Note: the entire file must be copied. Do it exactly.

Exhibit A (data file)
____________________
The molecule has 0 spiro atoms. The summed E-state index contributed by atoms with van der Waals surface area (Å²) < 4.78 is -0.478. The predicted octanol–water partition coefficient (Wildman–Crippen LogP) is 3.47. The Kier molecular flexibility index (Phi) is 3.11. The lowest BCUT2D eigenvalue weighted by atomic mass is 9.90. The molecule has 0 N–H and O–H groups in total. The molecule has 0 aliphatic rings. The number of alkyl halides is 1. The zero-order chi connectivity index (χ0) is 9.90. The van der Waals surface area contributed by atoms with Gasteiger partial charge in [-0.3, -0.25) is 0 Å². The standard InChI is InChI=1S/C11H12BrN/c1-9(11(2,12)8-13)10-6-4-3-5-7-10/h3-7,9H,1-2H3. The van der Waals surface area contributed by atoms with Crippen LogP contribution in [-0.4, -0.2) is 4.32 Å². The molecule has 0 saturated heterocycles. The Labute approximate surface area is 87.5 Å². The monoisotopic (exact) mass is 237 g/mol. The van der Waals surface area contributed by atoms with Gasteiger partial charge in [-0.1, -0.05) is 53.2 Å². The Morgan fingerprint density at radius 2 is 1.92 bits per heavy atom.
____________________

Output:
The molecule has 0 spiro atoms. The summed E-state index contributed by atoms with van der Waals surface area (Å²) < 4.78 is -0.478. The predicted octanol–water partition coefficient (Wildman–Crippen LogP) is 3.47. The Kier molecular flexibility index (Phi) is 3.11. The lowest BCUT2D eigenvalue weighted by atomic mass is 9.90. The molecule has 0 N–H and O–H groups in total. The molecule has 0 aliphatic rings. The number of alkyl halides is 1. The zero-order chi connectivity index (χ0) is 9.90. The van der Waals surface area contributed by atoms with Gasteiger partial charge in [-0.3, -0.25) is 0 Å². The standard InChI is InChI=1S/C11H12BrN/c1-9(11(2,12)8-13)10-6-4-3-5-7-10/h3-7,9H,1-2H3. The van der Waals surface area contributed by atoms with Crippen LogP contribution in [-0.4, -0.2) is 4.32 Å². The molecule has 0 saturated heterocycles. The Labute approximate surface area is 87.5 Å². The monoisotopic (exact) mass is 237 g/mol. The van der Waals surface area contributed by atoms with Gasteiger partial charge in [-0.1, -0.05) is 53.2 Å². The Morgan fingerprint density at radius 2 is 1.92 bits per heavy atom.